10 Of The Best Web Browsers For Android
There are absolutely loads of web browsers available on Android, so it can be difficult to find one that fulfils your needs. Most people will simply stick with the web browser that comes preloaded with the handset, but if you’d like to try something different (and possibly better), then here are some of the best web browsers available on Android that you can try.
Mozilla’s Firefox has always been built around the Open Web experience, and their mobile web browser app is no different.
Like most other mobile-based browsers, Firefox will sync bookmarks, open tabs, add-ons, passwords and history between your desktop and phone, whilst privacy features ensure that you aren’t tracked whilst you browse. Where Firefox really stand out is the ability to customize your home panel by adding any sites and services you frequent often. The web browser also works extremely well with gesture controls, making it easy to use on Android.
The majority of the web browsing apps included in this list are an addition to an already existent desktop version. Browsers like Firefox, Chrome and Opera are an automatic go-to for many Android users as they enable syncing between desktops and phones, but you don’t always have to go for the big, desktop-based brands to get that feature.
Dolphin is one of the oldest and perhaps the most popular third-party browser available on Android, which allows you to sync with all popular desktop browsers. Having been developed alongside Android, Dolphin also has some fantastic features that aren’t available or as efficient on its competition. For example, Sonar – Dolphin’s custom voice search service – is a great feature that allows you to browse the web quickly and easily. There is also the ability to attach gestures to certain sites or services, so for instance if you draw an ‘F’ on the screen, Facebook will load.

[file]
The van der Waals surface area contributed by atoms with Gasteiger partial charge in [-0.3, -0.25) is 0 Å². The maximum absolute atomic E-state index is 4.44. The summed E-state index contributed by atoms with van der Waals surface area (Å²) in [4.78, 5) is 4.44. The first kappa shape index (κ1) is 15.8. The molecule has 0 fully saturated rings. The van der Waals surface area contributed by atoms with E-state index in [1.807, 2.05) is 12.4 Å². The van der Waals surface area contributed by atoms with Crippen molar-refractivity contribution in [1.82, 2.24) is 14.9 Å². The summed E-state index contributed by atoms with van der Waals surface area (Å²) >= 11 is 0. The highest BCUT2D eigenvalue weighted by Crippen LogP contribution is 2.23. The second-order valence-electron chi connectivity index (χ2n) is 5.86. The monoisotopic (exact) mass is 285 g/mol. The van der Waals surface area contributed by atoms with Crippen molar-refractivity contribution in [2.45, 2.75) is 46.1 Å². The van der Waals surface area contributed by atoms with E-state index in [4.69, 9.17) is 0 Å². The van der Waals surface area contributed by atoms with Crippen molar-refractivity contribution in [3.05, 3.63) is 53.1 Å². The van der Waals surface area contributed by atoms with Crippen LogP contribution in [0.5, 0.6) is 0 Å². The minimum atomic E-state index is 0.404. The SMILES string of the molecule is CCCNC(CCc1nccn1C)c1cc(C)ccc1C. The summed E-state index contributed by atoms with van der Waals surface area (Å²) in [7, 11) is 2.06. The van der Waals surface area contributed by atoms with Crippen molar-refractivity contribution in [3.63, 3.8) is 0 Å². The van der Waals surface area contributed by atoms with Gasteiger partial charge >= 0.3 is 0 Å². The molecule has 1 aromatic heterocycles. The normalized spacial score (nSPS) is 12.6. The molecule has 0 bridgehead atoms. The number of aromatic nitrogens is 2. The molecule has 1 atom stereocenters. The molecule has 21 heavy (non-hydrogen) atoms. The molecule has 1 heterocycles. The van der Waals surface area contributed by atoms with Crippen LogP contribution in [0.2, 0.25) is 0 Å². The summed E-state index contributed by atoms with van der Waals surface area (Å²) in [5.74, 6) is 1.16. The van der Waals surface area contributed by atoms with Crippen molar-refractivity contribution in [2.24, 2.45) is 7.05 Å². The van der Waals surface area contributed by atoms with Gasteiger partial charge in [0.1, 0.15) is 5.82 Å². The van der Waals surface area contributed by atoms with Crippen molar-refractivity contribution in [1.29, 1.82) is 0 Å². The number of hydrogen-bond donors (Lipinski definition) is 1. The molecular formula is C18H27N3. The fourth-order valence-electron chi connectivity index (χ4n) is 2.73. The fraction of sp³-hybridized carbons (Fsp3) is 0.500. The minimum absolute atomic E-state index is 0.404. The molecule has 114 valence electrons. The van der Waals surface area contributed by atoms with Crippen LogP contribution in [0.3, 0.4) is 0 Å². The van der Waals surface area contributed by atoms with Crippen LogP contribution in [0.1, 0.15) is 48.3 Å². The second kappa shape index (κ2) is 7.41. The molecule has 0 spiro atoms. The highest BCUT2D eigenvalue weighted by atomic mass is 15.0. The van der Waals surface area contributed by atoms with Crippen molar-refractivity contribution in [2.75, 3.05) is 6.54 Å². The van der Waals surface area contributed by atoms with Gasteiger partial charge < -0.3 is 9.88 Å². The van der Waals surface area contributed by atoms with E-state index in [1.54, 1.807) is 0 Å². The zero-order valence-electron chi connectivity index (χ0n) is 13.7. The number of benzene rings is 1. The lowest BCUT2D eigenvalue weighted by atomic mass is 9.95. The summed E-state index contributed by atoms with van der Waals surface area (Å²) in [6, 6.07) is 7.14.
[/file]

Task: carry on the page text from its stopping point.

Dolphin also has its own theme engine, a feature that’s not included on many other browsers, so you can tailor your browser to your needs.
Considering Google developed both Chrome and Android, it’s very likely that you already know about the popular web browser and may even have it installed on one or more of your devices already.
The Chrome app for Android is fast, easy and reliable, and features some of the best examples of browser syncing between platforms available. Chrome makes it easy to navigate through the web, as it combines mobile-friendly features, such as data compression, with desktop browser potential. If your Android runs on 5.0+, you can also turn tabs into individual windows that resemble apps so you can get to the websites you frequently visit quicker.
Whilst we’re discussing Chrome, it’s important to bring up Chrome Beta for those of us who enjoy being the first to experience new tech features.
Like it’s desktop counterpart, Chrome Beta allows its users to test new features before they are completely finishes and released to the general Chrome audience. If you like the idea of being at the forefront of tech and don’t mind a few glitches here and there, then you should definitely check Chrome Beta out.
Dependable and popular, Opera is, or has previously been, installed on a surprising amount of devices already. The successful Norwegian company has always promised their users fast, safe software and has managed to transfer this promise over to their mobile web browser. The difference between Opera’s desktop web browser and its mobile-centric adaptation is that there is a lot more room for Opera to expand on the latter.
Like most other browsers, you can sync bookmarks between your desktop and handheld device, plus there is ‘Speed Dial’ for the sites you frequent the most often. Users are also able to utilise Opera Private Mode, which enables you to browse without being tracked, as well as Off-Road Mode, which operates on as little data as possible.
Speaking of operating on as little data as possible, Opera Mini is perfect for users with small data plans. Whilst many browsers fail to make data compression a main concern, Opera Mini is built entirely around it and ensures that every kilobyte you download counts.